Grace Lau, Director of Growth Content at Dialpad, shares all you need to know about why turnover in the supply chain sector is one the rise, and what you can do about supply chain talent retention.
Turnover is a growing problem in many industries and more so in supply chain sectors than most. So, why do employees leave jobs that they're good at? And what can be done to make them stay?
It’s not always clear what supply chain talent wants from their career. It's hard for employers to know whether to raise salaries or better equip the office with the best call center solutions. Should they offer warehouse staff more holidays or training and development? Blow the budget on the Christmas party, or finally fix the break room's coffee machine? Keeping a workforce happy can sometimes feel like spinning plates.
Worry not, we're here to help. In this article, you’ll learn why turnover is such a growing trend in supply chain sectors. You'll also find a few of our tips for supply chain talent retention.
Why is it so important?
Simply put: retaining talent is cheaper and easier than replacing it.
Any employer knows that when you lose a key member of your team, business suffers. Not only has your workforce lost the value and skills of the employee, but it costs time and money to replace them. Employers spend six to nine months of an employee's salary to find and train their replacement. Even then, it could be years before they're as experienced as their predecessors. At this point, they too might leave.
Furthermore, with skills gaps in the job market, demographic forces, and fierce competition to consider, finding new talent might be even more of a challenge. So, whilst retention can be tricky, it's still preferable to the alternative.
What are the challenges?
There are many challenges when it comes to supply chain talent retention. Here we’ve noted a few that could form a perfect storm for the HR department of any supply chain operation.
The times are changing! A new generation is dominating the workforce and turnover is increasing dramatically. It is estimated that by 2025 millennials will make up 75% of the global workforce and with this new workforce comes a new culture around what people want from their jobs.
For instance, ideas of job loyalty are growing outdated.This age group switches jobs three times more frequently than any other. It’s not that millennials are unwilling to work. In fact, statistics show they're one of the hardest working generations, with 73% working more than forty hours a week. However, as trends of portfolio careers, flexible work, and gig economy grow more prevalent, talent retention will likely become more of a challenge.
This generational shift, alongside the upheavals and cultural shifts brought about by the Covid-19 pandemic, mean employee turnover is on the rise in almost every industry.
Unemployment is at a historic low
Yes. Prosperity's the problem. Historic lows in unemployment mean employers are choosing from a tighter market. In some industries, logistics and transportation included, worker shortages are reaching crisis point. According to the Global Supply Chain Institute at the University of Tennessee, 91% of CEOs recognize a need for change in their recruitment strategies.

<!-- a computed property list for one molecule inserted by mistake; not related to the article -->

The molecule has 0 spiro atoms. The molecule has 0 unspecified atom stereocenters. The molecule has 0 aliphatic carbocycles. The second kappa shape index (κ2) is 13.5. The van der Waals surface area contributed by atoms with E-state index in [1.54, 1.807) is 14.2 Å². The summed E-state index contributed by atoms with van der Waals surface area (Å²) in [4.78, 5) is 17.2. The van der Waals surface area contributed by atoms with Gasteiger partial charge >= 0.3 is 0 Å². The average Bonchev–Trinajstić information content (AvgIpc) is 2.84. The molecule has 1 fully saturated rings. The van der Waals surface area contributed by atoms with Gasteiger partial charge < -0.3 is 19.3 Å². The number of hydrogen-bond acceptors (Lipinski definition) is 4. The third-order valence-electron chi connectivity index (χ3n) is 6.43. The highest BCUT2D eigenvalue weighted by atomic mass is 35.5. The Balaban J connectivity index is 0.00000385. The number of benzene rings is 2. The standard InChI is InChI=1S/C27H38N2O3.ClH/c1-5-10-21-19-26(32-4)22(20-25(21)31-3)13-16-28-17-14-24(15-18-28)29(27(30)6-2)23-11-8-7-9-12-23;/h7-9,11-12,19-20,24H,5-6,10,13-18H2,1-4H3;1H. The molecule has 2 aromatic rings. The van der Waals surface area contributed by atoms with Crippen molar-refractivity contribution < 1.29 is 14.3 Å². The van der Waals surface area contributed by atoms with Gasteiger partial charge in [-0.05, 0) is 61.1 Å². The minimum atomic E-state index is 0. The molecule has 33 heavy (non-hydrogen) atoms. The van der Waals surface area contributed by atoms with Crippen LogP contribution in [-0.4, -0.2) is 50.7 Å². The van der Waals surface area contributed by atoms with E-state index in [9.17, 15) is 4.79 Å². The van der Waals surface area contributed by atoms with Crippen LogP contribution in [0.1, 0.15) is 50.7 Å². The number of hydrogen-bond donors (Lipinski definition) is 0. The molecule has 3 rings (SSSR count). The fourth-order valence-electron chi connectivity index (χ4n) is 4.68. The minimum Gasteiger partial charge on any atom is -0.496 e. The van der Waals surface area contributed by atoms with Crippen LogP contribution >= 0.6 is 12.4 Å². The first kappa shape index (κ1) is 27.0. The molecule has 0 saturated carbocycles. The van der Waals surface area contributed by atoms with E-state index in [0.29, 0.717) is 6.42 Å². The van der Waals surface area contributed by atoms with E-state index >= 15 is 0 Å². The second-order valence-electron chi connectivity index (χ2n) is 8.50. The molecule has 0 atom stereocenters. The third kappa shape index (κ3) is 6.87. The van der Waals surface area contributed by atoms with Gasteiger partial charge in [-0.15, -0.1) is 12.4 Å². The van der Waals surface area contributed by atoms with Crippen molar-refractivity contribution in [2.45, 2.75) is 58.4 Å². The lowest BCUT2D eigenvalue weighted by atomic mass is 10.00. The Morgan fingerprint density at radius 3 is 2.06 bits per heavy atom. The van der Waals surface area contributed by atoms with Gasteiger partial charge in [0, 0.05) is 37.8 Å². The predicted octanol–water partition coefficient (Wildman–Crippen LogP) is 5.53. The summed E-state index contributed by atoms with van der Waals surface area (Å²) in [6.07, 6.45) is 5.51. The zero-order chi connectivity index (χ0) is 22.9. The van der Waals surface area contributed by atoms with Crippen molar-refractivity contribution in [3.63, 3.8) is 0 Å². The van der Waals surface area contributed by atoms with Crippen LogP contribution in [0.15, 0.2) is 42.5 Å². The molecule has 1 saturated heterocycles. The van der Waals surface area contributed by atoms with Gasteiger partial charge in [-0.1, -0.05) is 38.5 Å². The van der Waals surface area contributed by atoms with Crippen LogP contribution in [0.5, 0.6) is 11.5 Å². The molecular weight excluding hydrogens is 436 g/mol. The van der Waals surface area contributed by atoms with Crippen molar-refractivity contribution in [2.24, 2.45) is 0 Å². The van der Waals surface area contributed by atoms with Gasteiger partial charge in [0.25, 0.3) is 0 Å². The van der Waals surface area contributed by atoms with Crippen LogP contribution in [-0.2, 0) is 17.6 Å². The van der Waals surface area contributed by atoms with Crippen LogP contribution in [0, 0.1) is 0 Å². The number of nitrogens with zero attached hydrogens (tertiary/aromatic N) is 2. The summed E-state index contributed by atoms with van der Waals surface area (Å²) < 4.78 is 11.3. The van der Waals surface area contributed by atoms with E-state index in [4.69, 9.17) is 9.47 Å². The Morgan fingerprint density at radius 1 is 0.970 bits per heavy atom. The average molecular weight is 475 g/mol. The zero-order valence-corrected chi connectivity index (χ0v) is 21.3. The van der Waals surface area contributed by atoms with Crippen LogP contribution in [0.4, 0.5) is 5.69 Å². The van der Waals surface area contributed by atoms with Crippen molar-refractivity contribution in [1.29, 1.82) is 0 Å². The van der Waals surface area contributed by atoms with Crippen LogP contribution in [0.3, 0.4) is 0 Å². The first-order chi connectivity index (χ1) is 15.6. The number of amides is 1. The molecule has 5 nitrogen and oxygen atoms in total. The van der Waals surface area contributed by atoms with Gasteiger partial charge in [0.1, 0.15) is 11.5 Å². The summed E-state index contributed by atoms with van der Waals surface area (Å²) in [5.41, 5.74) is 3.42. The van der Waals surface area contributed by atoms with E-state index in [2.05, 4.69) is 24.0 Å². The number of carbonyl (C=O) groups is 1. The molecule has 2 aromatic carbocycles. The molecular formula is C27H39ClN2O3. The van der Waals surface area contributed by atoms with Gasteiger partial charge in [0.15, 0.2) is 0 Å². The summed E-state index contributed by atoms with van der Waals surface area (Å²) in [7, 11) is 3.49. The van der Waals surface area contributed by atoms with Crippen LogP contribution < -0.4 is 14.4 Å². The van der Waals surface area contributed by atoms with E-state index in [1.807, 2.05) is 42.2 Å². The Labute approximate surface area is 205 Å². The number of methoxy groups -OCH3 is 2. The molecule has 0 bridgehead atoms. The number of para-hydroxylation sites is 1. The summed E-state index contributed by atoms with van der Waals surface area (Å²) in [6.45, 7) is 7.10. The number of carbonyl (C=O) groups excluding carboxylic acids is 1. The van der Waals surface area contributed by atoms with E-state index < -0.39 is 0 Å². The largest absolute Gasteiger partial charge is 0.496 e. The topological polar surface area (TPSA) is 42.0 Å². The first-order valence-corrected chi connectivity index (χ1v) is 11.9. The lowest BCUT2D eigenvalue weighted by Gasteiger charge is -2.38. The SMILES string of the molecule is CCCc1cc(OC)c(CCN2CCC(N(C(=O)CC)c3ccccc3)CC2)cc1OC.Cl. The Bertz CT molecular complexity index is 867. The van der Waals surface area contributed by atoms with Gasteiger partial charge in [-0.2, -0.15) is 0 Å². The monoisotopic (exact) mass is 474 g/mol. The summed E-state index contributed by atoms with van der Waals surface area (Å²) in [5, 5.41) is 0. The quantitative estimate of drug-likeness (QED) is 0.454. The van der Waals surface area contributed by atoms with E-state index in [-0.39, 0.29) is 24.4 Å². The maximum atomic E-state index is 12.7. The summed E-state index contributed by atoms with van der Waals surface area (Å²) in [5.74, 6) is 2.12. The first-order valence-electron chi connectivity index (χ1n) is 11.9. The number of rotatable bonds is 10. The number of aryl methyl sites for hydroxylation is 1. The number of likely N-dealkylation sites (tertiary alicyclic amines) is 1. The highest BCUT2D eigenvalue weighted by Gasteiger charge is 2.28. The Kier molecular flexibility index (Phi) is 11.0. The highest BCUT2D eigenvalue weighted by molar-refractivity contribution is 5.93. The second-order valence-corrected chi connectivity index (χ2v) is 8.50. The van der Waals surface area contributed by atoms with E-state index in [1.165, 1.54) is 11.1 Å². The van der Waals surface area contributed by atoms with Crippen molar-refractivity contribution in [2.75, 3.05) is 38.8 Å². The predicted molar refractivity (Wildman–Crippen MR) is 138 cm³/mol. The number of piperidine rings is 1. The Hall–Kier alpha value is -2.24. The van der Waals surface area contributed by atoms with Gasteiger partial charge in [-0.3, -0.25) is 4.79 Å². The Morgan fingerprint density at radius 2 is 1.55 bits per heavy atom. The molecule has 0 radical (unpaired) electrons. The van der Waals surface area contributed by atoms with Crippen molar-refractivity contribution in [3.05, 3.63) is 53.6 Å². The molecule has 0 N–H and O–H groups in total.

Talent Shortages in supply chain industries
A fact of supply chain operations is that each link requires its own specialized talent. Filling these roles with qualified staff can be challenging but is vital to maintaining supply chain visibility and functionality.
Despite universities offering the courses, there is little uptake for these niche specializations. And so, there is a lack of talent in supply chain job markets. According to the US Bureau of Labor Statistics, the supply chain industry has to fill 1.5 million jobs across 2022. Yet, demand for talent outpaces supply six to one.
The situation might seem pretty dire. This just means it’s now more important than ever to be proactive with talent retention. And we have some tips for that too.
Not just a salary but benefits too
Of course, a competitive salary is always going to be an important part of talent retention. Employees like to know that the efforts they make are valued, and their rate of pay is a good way to communicate that. But it's not the only one. Benefits and perks can be great too.
These could be financial, such as stock options or performance-based rewards. Or, employers can offer flexible work arrangements as a benefit. The ability to work remotely, or to one’s own schedule, can be a huge improvement to quality of life. Offering extended leave options can also be beneficial. Allowing employees to balance work around the other commitments in their lives is crucial.
So, embrace the digital age. Experiment with remote work. It can actually help cut costs for companies. It’s cheaper to host meetings via hosted VoIP service than face-to-face. Improving employees' work-life balance could be a cost-efficient solution to talent retention.
Encourage employees to embrace automation
It is often thought that automation is something employees should fear. But this doesn’t have to be the case. Technological advances in supply chain operations can improve working conditions.